By Mohammad Rafay Qadri
Inspired by the character of Manisha Koirala in the Bollywood film Lajja, Rana Ayub decided to disguise as Maithili. Surname Tyagi was also added to give an insight of perplexing Brahmin identity.
It was to hide various caste-based statuses in Hindu society and to do dubious proof investigation.
For this reason, Maithili Tyagi was born who was unaware till now will become the nightmare of Modi-Shah regime in power.
Gujarat Files takes into account the entire scenario of 2002 riots and post riot cases, focusing on encounter deaths. There were several high-profile encounter deaths in Gujarat between 2003 and 2006. Those who were killed for law or against the law included Samir Khan Pathan, Sadiq Jamal, Ishrat Jahan, Javed alias Parnesh Pillai, Sohrabuddin Shaikh and Tulsi Ram Prajapati.
The brave investigation of Ayub proves the fact that how the systems of governance as tough as of police are used as tool by the people in power. Readers are also shown the glimpse of caste-based politics as proved by Rajan Priyadarshi. There is a great message for youth warning them about the violation of rules and regulations by the IAS and IPS officers on behest of powerful leaders. They follow orders because not doing so would seriously jeopardise their careers.
Gujarat Files is among the finest examples of investigative journalism. This book gives readers a clean and misty understanding of complex situations, provided by the lens of a spy camera and spy microphone both of which were freely used in a long drawn sting operation. Rana Ayub disguised as Maithili, a purported US-based filmmaker, was able to interview officials one-by- one. Acting as a catalyst is the help of Mike (name changed), a foreigner, whom Rana Ayub managed to put as an assistant. Various high ranked IAS and IPS officers are carefully questioned by Maithili. Not only several senior officials including G.L. Singhal and Rajan Priyadarshi, who headed the state’s anti-terrorism unit, P.C. Pande, commissioner of police of Ahmedabad during the 2002 riots, but also senior bureaucrat Ashok Narayan, then additional chief secretary (Home), as well as former Gujarat minister Maya Kodnani, who is now in jail for the riot charges.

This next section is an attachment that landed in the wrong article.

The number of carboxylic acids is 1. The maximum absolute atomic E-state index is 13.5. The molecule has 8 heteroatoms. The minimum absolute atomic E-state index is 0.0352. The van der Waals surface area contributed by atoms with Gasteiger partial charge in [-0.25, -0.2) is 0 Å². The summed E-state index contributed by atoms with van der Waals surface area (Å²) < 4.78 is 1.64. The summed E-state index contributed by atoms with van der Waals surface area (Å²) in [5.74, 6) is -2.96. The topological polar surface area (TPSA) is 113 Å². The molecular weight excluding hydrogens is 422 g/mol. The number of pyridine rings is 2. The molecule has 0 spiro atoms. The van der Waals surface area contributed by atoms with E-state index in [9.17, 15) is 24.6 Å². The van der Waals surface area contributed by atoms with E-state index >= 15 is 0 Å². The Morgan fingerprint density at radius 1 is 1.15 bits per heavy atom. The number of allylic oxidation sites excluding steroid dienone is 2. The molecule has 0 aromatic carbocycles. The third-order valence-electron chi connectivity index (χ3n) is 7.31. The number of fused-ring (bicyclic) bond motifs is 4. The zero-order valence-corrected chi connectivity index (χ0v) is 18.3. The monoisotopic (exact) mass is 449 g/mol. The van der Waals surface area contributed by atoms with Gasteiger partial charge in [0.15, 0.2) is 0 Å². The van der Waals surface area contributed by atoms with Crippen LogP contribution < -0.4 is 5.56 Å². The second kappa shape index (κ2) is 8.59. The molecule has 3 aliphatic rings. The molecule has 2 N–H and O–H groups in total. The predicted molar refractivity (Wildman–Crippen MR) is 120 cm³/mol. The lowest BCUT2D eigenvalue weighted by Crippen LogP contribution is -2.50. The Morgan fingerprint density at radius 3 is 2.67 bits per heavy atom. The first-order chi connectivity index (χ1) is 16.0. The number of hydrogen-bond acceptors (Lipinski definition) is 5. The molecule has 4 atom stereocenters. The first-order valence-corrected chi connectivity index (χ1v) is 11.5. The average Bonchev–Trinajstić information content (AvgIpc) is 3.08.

The brave investigation of Ayub proves the fact that how the systems of governance as tough as of police are used as tool by the people in power. Readers are also shown the glimpse of caste-based politics as proved by Rajan Priyadarshi who was the Gujarat ATS Director-General in 2007. This man has admitted that a Dalit officer can be asked to commit cold-blooded murder because he has no self-respect, no ideals. He further stated despite holding the position of Inspector General (IG), Border Range of Gujarat, how he was refused for the hair cut by village barber on grounds of caste.